What to Look for in an Online Master’s Program

Because online master’s degrees have become increasingly popular in recent years, you have your pick of programs. At the same time, wading through the available universities, programs, and specialties can be a murky process, and it’s hard to know what to look for. To help you out, below are the most important things to consider when comparing online master’s degree programs.

Accreditation

Simply put, accreditation ensures that you’re attending a quality program that meets certain standards. Some schools have regional or institutional accreditations, and you’ll also find some program-specific accrediting agencies. A few examples of programmatic accrediting bodies for master’s degree programs include:

Meeting third-party accreditation standards ensures that graduates from these programs are well-prepared for their respective professions.

Admission Requirements

Online degree programs tend to have comparable admission requirements to in-person programs. Review the requirements for your specified degree; generally, you’ll need to provide:

  • Application & fee: You can typically find/submit applications online.
  • Certified transcripts: Online universities will require transcripts from any completed education, including high school or a GED and any college coursework you’ve already completed.
  • Admissions essay: Your admissions essay is often a question or a few questions you’ll answer to give the admissions team a better understanding of your abilities and creativity. This is a place for you to stand apart from other applicants, so take your time when writing the essay.
  • Reference letters: Ask past professors, employers, or internship mentors to tell the admissions team who you are and why they should admit you.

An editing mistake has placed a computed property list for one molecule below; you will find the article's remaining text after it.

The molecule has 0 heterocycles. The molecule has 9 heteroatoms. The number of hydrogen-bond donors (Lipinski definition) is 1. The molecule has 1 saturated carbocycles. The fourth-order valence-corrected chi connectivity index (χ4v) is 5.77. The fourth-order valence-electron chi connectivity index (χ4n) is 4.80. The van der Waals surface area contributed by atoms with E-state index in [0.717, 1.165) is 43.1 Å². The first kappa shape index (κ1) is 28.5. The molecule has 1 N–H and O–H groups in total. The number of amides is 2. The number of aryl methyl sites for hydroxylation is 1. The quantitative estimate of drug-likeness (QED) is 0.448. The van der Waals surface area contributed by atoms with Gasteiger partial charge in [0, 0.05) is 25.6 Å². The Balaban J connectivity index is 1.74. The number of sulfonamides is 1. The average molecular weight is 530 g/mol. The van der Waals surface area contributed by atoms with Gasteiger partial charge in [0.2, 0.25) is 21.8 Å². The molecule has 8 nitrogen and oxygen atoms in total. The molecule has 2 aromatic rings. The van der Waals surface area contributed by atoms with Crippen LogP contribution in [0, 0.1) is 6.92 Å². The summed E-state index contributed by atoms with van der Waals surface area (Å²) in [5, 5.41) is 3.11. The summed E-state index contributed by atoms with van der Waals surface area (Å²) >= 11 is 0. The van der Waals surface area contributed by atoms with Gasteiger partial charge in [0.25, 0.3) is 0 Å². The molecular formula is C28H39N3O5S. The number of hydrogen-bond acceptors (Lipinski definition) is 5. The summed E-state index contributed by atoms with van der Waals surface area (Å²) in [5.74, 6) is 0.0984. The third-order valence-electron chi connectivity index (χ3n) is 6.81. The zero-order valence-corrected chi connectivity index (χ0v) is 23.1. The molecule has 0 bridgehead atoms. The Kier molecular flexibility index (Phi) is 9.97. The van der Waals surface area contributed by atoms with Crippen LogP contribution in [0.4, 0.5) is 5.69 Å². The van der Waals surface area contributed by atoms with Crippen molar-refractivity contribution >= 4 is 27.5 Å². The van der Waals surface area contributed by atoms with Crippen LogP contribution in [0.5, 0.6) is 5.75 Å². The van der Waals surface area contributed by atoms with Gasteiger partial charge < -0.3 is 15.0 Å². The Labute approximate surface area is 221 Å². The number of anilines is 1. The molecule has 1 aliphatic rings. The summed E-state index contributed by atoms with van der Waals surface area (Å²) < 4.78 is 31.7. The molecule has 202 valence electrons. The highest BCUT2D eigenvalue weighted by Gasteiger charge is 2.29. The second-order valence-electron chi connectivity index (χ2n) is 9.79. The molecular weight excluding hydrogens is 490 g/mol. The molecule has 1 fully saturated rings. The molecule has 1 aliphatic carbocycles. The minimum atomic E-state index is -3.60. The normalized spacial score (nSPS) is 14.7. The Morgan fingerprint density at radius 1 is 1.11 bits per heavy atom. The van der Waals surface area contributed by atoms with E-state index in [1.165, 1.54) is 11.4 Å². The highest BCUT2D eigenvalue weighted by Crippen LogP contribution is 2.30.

• Minimum GPA: Certain degrees require a minimum GPA from your previous college or high school.

For more information on college admissions requirements and processes, check out our admissions guide.

Cost

The sticker shock associated with online degrees is often less than you’ll experience with in-person degrees, but it’s still important to have a plan in place about how you’ll pay for school. Be sure to research these popular ways to reduce the cost of your master’s degree.

  • Financial aid: Many online schools accept federal financial aid. Start by applying through the FAFSA, which is a form most colleges require if you want to use any sort of financial aid.
  • Scholarships: If you can get them, scholarships are great options for funding your education because you don’t need to repay them. Sources are abundant, but start by researching your university, private organizations, and your future industry for potential scholarships.
  • Student loans: Once you’ve exhausted federal funding, private student loans help make up the difference. This is the costliest option, so this should be a last resort. Private lenders set their own fees and terms, so be sure to comparison shop.
  • Employer reimbursement: Employment reimbursement is when your employer offers you financial assistance should you wish to pursue further education. For example, Apple offers employees reimbursement for tuition and other school-related expenses.

Faculty

Master’s programs, online or not, tend to have smaller class sizes. Look into the credentials of your potential professors, who will also likely be your professors throughout the two-year program. Make sure that their areas of expertise align with your desired career path, so you get the most out of working with them.

Learning Format

Not all online programs are built the same. Each program uses a specific learning format that works for certain types of students. There are two distinct styles you’ll run into when opting for an online education:

  • Synchronous: This is what you’d likely classify as the more “traditional” format. You log on at a specified time and watch a professor teach the class. You’re just behind a computer screen rather than physically in the classroom.
  • Asynchronous: This format is less structured, allowing you to choose when you engage with the lecture and coursework. Students all get access to materials provided by professors, and you complete the work at your own pace, with deadlines staggered throughout the course.

Program Timeline